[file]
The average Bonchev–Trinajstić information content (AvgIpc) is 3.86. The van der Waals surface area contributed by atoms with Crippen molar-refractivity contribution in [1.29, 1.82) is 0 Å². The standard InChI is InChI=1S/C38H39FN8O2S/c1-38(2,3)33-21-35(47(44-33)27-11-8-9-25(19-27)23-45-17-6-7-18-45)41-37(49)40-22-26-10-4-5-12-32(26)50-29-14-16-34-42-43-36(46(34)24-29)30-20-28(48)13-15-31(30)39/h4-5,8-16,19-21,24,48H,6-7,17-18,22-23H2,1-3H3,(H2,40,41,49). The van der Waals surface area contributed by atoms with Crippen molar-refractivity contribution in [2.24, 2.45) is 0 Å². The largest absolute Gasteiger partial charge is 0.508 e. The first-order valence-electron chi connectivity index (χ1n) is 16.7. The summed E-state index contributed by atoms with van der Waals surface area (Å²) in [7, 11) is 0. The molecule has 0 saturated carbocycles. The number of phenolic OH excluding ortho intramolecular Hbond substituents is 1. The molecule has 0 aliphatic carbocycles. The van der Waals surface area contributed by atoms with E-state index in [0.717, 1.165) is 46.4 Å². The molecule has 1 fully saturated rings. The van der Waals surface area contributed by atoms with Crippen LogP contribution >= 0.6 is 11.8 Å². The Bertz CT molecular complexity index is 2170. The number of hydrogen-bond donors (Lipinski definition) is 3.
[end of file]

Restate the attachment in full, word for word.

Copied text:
The average Bonchev–Trinajstić information content (AvgIpc) is 3.86. The van der Waals surface area contributed by atoms with Crippen molar-refractivity contribution in [1.29, 1.82) is 0 Å². The standard InChI is InChI=1S/C38H39FN8O2S/c1-38(2,3)33-21-35(47(44-33)27-11-8-9-25(19-27)23-45-17-6-7-18-45)41-37(49)40-22-26-10-4-5-12-32(26)50-29-14-16-34-42-43-36(46(34)24-29)30-20-28(48)13-15-31(30)39/h4-5,8-16,19-21,24,48H,6-7,17-18,22-23H2,1-3H3,(H2,40,41,49). The van der Waals surface area contributed by atoms with Crippen molar-refractivity contribution in [2.24, 2.45) is 0 Å². The largest absolute Gasteiger partial charge is 0.508 e. The first-order valence-electron chi connectivity index (χ1n) is 16.7. The summed E-state index contributed by atoms with van der Waals surface area (Å²) in [7, 11) is 0. The molecule has 0 saturated carbocycles. The number of phenolic OH excluding ortho intramolecular Hbond substituents is 1. The molecule has 0 aliphatic carbocycles. The van der Waals surface area contributed by atoms with E-state index in [0.717, 1.165) is 46.4 Å². The molecule has 1 fully saturated rings. The van der Waals surface area contributed by atoms with Crippen LogP contribution >= 0.6 is 11.8 Å². The Bertz CT molecular complexity index is 2170. The number of hydrogen-bond donors (Lipinski definition) is 3.